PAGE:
By Marshall A. Latimore
Forest Park Police Chief Clark, who accepted the role in mid-April, has announced a number of significant changes to the department, which are meant to address several key issues. Some of the issues include systematic financial mismanagement, surveillance of Forest Park City Council members, and restructuring.
Shortly after arriving at the Forest Park Police Department, Clark requested an independent audit into the department’s operations. That audit — performed by the auditing firm of Mauldin and Jenkins — identified a number of deficiencies.
Those included problems in its inventory control of weapons and ammunition, accounting irregularities, and systemic failures in compliance with the department’s standard operating procedures. An additional investigation into these matters determined that department funds were unaccounted for.
The former Chief’s administrative assistant, Susan Ridling, reported that she was directed, in violation of the City’s code, to cash thousands of dollars in checks without accounting records for the cash.
The reports also suggested thousands of dollars in training ammunition were sold to officers for cash without being in compliance with accounting measures to track the cash flow.
Ridling and the officer overseeing the ammunition sales, Major Chris Matson, have been terminated.
“I am committed to addressing the findings of the audit and investigation, and to moving the department forward,” Clark said. “Our officers are committed to serving the citizens and guests of Forest Park and turning this department into a world-class police agency,” Chief Clark said.
Additional changes to the department include:
- The department will now have two Deputy Chiefs of Police
- Officers will now be rotated among duty positions more frequently to ensure officers gain a broader set of skills via cross-training
- Captains were recently sent to advanced leadership training
- Enhanced outreach initiatives will engage the public as partners in law enforcement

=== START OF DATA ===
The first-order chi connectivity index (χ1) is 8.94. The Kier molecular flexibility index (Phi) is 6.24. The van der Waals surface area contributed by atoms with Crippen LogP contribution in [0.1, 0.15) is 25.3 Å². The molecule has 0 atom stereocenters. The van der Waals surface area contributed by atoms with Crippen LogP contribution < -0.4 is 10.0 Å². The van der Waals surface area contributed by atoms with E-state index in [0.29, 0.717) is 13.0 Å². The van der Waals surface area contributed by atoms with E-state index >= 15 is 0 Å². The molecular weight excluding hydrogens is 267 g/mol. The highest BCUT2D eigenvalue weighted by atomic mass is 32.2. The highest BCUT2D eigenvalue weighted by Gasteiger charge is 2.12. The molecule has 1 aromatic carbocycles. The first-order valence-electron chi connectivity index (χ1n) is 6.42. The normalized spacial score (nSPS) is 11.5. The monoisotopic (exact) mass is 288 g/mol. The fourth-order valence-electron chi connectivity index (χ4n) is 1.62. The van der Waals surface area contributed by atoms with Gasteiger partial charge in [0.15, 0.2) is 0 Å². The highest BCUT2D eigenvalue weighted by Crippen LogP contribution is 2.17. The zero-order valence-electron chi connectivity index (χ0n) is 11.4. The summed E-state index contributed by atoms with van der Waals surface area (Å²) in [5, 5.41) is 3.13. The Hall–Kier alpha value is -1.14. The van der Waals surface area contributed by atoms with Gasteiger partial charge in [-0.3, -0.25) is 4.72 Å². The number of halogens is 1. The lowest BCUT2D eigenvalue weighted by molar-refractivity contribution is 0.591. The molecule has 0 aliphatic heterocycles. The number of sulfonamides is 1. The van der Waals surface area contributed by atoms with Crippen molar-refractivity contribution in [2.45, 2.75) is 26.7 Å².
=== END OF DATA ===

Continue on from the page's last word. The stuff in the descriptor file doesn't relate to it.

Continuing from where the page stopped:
In addition to the mismanagement identified by the audit, officers within the department reported a matter involving surveillance of two city councilmembers, Latresa Wells and Dabouze Antoine.
The pretext of the investigation centered around unsubstantiated allegations that the two were involved in voter fraud and illegal drug activities. An immediate investigation had been ordered.
The investigation showed that members of the now-disbanded VIPER Task Force physically followed, watched, monitored and photographed the two council members.
Pole-mounted cameras near homes were utilized and activities by the councilpersons were notated.
In addition, their curbside garbage bins were emptied, contents collected and reviewed and, in some instances, processed as potential evidence.
Based on the investigation, nothing was found to substantiate the allegations. All matters referencing financial mismanagement and surveillance of the council members have been referred to the GBI.
“On behalf of the residents of the City of Forest Park, I extend my apologies to Councilwoman Wells and Councilman Antoine, and I extend my gratitude to (Clark) for making every effort to help us move past this situation in a positive manner,” said Forest Park City Mayor Angelyne Butler. “ Clark has complete and full support from me, the City Manager and the City Council as he continues to make much-needed changes at the police department, including reassignments, changes in policy, separations of some officers, and criminal charges if necessary.”
Butler continued, “We will leave no stone unturned to ensure that those responsible will be held accountable and punished to the full extent of the law. We now need to restore and build the highest possible level of trust between the entire Forest Park community and the police department — that will be one of the highest priorities of this City Council.”
This article originally appeared in The Atlanta Voice.